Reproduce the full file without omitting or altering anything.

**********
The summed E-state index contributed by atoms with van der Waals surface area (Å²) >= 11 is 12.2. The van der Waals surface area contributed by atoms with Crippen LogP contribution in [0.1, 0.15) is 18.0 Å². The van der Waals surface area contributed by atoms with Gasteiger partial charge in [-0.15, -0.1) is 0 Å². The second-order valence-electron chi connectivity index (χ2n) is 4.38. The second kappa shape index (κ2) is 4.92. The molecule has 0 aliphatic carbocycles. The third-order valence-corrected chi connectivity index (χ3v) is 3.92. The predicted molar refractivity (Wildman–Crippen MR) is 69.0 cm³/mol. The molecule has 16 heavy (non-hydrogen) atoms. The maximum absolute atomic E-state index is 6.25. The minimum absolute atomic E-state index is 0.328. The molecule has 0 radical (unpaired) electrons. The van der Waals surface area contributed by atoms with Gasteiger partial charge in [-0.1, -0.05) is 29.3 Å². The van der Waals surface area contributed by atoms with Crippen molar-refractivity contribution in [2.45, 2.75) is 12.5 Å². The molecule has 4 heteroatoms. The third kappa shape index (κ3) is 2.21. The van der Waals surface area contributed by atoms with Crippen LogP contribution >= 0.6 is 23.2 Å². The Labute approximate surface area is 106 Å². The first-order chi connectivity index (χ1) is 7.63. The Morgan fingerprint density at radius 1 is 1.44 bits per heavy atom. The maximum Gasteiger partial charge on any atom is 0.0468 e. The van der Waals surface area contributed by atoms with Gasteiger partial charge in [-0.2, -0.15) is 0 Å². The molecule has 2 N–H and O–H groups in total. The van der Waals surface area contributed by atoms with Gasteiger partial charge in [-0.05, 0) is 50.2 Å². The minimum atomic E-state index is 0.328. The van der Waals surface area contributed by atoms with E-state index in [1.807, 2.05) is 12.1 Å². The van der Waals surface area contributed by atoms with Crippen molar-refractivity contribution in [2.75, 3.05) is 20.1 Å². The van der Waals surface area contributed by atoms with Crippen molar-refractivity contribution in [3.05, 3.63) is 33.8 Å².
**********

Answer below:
The summed E-state index contributed by atoms with van der Waals surface area (Å²) >= 11 is 12.2. The van der Waals surface area contributed by atoms with Crippen LogP contribution in [0.1, 0.15) is 18.0 Å². The van der Waals surface area contributed by atoms with Gasteiger partial charge in [-0.15, -0.1) is 0 Å². The second-order valence-electron chi connectivity index (χ2n) is 4.38. The second kappa shape index (κ2) is 4.92. The molecule has 0 aliphatic carbocycles. The third-order valence-corrected chi connectivity index (χ3v) is 3.92. The predicted molar refractivity (Wildman–Crippen MR) is 69.0 cm³/mol. The molecule has 16 heavy (non-hydrogen) atoms. The maximum absolute atomic E-state index is 6.25. The minimum absolute atomic E-state index is 0.328. The molecule has 0 radical (unpaired) electrons. The van der Waals surface area contributed by atoms with Gasteiger partial charge in [-0.1, -0.05) is 29.3 Å². The van der Waals surface area contributed by atoms with Crippen molar-refractivity contribution in [2.45, 2.75) is 12.5 Å². The molecule has 4 heteroatoms. The third kappa shape index (κ3) is 2.21. The van der Waals surface area contributed by atoms with Crippen LogP contribution >= 0.6 is 23.2 Å². The Labute approximate surface area is 106 Å². The first-order chi connectivity index (χ1) is 7.63. The Morgan fingerprint density at radius 1 is 1.44 bits per heavy atom. The maximum Gasteiger partial charge on any atom is 0.0468 e. The van der Waals surface area contributed by atoms with Gasteiger partial charge in [-0.2, -0.15) is 0 Å². The molecule has 2 N–H and O–H groups in total. The van der Waals surface area contributed by atoms with Gasteiger partial charge in [-0.05, 0) is 50.2 Å². The minimum atomic E-state index is 0.328. The van der Waals surface area contributed by atoms with E-state index in [1.807, 2.05) is 12.1 Å². The van der Waals surface area contributed by atoms with Crippen molar-refractivity contribution in [2.75, 3.05) is 20.1 Å². The van der Waals surface area contributed by atoms with Crippen molar-refractivity contribution in [3.05, 3.63) is 33.8 Å².